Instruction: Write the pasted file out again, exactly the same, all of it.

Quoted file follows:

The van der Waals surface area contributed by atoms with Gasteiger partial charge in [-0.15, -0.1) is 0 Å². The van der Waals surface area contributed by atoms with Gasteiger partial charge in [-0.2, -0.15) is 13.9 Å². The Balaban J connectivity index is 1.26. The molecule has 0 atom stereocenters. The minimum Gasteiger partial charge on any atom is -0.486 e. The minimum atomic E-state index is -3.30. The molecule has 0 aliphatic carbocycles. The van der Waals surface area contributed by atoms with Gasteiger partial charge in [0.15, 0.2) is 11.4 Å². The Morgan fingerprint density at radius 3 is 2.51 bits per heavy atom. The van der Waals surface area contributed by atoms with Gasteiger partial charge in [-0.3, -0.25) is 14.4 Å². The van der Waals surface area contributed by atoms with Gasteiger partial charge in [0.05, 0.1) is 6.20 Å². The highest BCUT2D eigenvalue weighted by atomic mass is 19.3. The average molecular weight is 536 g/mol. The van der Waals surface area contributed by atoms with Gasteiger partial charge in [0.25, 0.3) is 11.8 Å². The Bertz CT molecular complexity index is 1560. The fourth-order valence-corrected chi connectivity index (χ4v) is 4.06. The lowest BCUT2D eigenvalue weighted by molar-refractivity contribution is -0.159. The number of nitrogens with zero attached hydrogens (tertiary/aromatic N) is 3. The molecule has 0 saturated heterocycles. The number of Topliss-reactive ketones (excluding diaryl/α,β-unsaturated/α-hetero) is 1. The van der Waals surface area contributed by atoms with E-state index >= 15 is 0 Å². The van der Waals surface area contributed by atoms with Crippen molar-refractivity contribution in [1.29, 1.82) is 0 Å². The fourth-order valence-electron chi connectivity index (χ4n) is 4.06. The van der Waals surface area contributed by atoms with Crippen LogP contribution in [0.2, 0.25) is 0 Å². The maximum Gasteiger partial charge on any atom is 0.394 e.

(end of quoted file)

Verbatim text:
The van der Waals surface area contributed by atoms with Gasteiger partial charge in [-0.15, -0.1) is 0 Å². The van der Waals surface area contributed by atoms with Gasteiger partial charge in [-0.2, -0.15) is 13.9 Å². The Balaban J connectivity index is 1.26. The molecule has 0 atom stereocenters. The minimum Gasteiger partial charge on any atom is -0.486 e. The minimum atomic E-state index is -3.30. The molecule has 0 aliphatic carbocycles. The van der Waals surface area contributed by atoms with Gasteiger partial charge in [0.15, 0.2) is 11.4 Å². The Morgan fingerprint density at radius 3 is 2.51 bits per heavy atom. The van der Waals surface area contributed by atoms with Gasteiger partial charge in [-0.3, -0.25) is 14.4 Å². The van der Waals surface area contributed by atoms with Gasteiger partial charge in [0.05, 0.1) is 6.20 Å². The highest BCUT2D eigenvalue weighted by atomic mass is 19.3. The average molecular weight is 536 g/mol. The van der Waals surface area contributed by atoms with Gasteiger partial charge in [0.25, 0.3) is 11.8 Å². The Bertz CT molecular complexity index is 1560. The fourth-order valence-corrected chi connectivity index (χ4v) is 4.06. The lowest BCUT2D eigenvalue weighted by molar-refractivity contribution is -0.159. The number of nitrogens with zero attached hydrogens (tertiary/aromatic N) is 3. The molecule has 0 saturated heterocycles. The number of Topliss-reactive ketones (excluding diaryl/α,β-unsaturated/α-hetero) is 1. The van der Waals surface area contributed by atoms with E-state index >= 15 is 0 Å². The van der Waals surface area contributed by atoms with Crippen molar-refractivity contribution in [1.29, 1.82) is 0 Å². The fourth-order valence-electron chi connectivity index (χ4n) is 4.06. The van der Waals surface area contributed by atoms with Crippen LogP contribution in [0.2, 0.25) is 0 Å². The maximum Gasteiger partial charge on any atom is 0.394 e.